At FableVision, storytelling comes in many forms – animations, games, websites, comics…the list tends to grow with each new project. It’s good to step outside our own walls, however, and see how other people are embracing creative storytelling in formats both familiar and foreign. Conveniently I recently got a chance to do just that.
For years, my parents and I have attended the vaguely-annual Fforde Ffiesta in Swindon, England. But this time, we had a special detour to make beforehand: Alice’s Adventures Underground.
Housed in the tunnels and vaults beneath Waterloo Station in the middle of London, Alice’s Adventures Underground is not so much a retelling of Alice in Wonderland as it is a brand new interactive adventure that takes place in the same world with the same characters (as well as some extra ones). It’s an experience that, in the first ten (out of about 90) minutes, leads you through an immaculately-detailed study, squeezes you down corridors entirely covered in loose book pages and then, just to keep you on your toes, asks you what number it’s thinking of.
During the rest of my journey, I was directed by the Cheshire Cat to spy on other attendees through a hole in a fuzzy wall, serenaded by the Mock Turtle during a rainstorm, and wheeled around on a luggage cart by an over-caffeinated March Hare (portrayed in this Wonderland as a flapper). Through the whole thing, the cast of characters chattered eagerly in fits of roundabout logic that would make Charles Dodgson proud. Eventually, the story came to a climax in the Red Queen’s Court, and the whole group was released into the royal bar, where we were met with colorful cocktails and live music.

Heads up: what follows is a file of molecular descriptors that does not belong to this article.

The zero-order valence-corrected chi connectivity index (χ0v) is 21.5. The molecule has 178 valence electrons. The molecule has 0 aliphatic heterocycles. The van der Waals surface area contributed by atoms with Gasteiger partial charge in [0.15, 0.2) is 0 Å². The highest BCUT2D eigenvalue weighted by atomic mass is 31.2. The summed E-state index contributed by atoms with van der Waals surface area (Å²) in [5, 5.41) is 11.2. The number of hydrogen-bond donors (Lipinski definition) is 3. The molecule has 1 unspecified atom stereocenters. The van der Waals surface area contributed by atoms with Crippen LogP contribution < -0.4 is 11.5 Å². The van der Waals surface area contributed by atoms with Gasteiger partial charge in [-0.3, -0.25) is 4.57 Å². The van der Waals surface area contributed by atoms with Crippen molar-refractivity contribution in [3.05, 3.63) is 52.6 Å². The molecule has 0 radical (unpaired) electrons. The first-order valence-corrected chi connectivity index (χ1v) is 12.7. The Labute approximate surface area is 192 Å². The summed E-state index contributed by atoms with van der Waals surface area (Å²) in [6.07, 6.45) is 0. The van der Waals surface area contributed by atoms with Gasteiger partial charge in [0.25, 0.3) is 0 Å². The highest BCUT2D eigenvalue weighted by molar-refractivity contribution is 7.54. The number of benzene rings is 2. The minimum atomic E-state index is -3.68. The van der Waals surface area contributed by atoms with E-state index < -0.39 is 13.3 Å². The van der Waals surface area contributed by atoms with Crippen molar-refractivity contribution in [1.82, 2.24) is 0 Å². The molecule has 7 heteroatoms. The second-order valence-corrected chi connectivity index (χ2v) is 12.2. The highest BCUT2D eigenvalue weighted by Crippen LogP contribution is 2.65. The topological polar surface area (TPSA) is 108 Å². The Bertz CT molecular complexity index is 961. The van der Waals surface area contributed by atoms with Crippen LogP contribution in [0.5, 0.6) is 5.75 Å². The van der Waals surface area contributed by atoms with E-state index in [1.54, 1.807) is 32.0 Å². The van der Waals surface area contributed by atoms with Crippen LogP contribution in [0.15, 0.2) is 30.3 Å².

The next day, it was off to Swindon for the Ffiesta – a small convention put on for (and by) fans of author Jasper Fforde. Attended by about 200 people, it featured such events as an audience-participation version of Richard III, a game show called “Evade the Question” and a reading by Jasper himself from his upcoming novel. If you’ve read any of his books, you might be familiar with Jasper’s fondness for literary jokes and repurposings (the thermodynamic inconsistency of the Three Bears’ porridge, for example, was a major plot point in one of his Nursery Crime entries). That fondness carries over to his fan base, driving attendees to good-natured yet sharp competition in a poetry contest, a radio-play-writing challenge, and a talent show. The winner of the latter event had turned the plot of Macbeth into a full-length rap song. Meanwhile, an unexpectedly powerful last-minute entry involved a woman reciting Percy Shelley’s “Ozymandias” to and with her grandson.
The trip was short, but invigorating. I loved having the chance to experience so many narrative-based events – great reminders that there are always more ways than you expect to immerse yourself in a good story.